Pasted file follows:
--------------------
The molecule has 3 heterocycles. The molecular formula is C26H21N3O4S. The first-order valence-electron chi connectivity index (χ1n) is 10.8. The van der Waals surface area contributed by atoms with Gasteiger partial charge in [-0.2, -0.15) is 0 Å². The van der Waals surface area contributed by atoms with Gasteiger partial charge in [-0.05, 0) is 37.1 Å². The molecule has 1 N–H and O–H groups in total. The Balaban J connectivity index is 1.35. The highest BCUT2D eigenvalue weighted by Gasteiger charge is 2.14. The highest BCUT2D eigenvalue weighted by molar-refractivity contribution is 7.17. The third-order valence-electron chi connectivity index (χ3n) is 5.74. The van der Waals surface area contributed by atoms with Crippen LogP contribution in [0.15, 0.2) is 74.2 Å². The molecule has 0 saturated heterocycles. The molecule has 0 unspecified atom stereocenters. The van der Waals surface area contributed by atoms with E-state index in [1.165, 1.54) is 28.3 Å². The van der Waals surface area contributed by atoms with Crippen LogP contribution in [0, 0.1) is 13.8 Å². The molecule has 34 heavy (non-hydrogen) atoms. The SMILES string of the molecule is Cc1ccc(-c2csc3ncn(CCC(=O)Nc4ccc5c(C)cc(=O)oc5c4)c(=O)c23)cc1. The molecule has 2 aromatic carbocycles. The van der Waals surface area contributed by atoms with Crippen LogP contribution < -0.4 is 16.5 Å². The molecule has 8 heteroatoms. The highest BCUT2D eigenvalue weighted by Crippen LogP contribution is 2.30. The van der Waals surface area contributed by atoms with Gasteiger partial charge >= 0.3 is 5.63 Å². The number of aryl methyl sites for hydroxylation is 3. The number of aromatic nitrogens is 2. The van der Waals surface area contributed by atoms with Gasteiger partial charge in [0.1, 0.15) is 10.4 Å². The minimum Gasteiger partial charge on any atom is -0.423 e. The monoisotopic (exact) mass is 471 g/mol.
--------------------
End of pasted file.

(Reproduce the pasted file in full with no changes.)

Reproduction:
The molecule has 3 heterocycles. The molecular formula is C26H21N3O4S. The first-order valence-electron chi connectivity index (χ1n) is 10.8. The van der Waals surface area contributed by atoms with Gasteiger partial charge in [-0.2, -0.15) is 0 Å². The van der Waals surface area contributed by atoms with Gasteiger partial charge in [-0.05, 0) is 37.1 Å². The molecule has 1 N–H and O–H groups in total. The Balaban J connectivity index is 1.35. The highest BCUT2D eigenvalue weighted by Gasteiger charge is 2.14. The highest BCUT2D eigenvalue weighted by molar-refractivity contribution is 7.17. The third-order valence-electron chi connectivity index (χ3n) is 5.74. The van der Waals surface area contributed by atoms with Crippen LogP contribution in [0.15, 0.2) is 74.2 Å². The molecule has 0 saturated heterocycles. The molecule has 0 unspecified atom stereocenters. The van der Waals surface area contributed by atoms with E-state index in [1.165, 1.54) is 28.3 Å². The van der Waals surface area contributed by atoms with Crippen LogP contribution in [0, 0.1) is 13.8 Å². The molecule has 34 heavy (non-hydrogen) atoms. The SMILES string of the molecule is Cc1ccc(-c2csc3ncn(CCC(=O)Nc4ccc5c(C)cc(=O)oc5c4)c(=O)c23)cc1. The molecule has 2 aromatic carbocycles. The van der Waals surface area contributed by atoms with Crippen LogP contribution < -0.4 is 16.5 Å². The molecule has 8 heteroatoms. The highest BCUT2D eigenvalue weighted by Crippen LogP contribution is 2.30. The van der Waals surface area contributed by atoms with Gasteiger partial charge >= 0.3 is 5.63 Å². The number of aryl methyl sites for hydroxylation is 3. The number of aromatic nitrogens is 2. The van der Waals surface area contributed by atoms with Gasteiger partial charge in [0.1, 0.15) is 10.4 Å². The minimum Gasteiger partial charge on any atom is -0.423 e. The monoisotopic (exact) mass is 471 g/mol.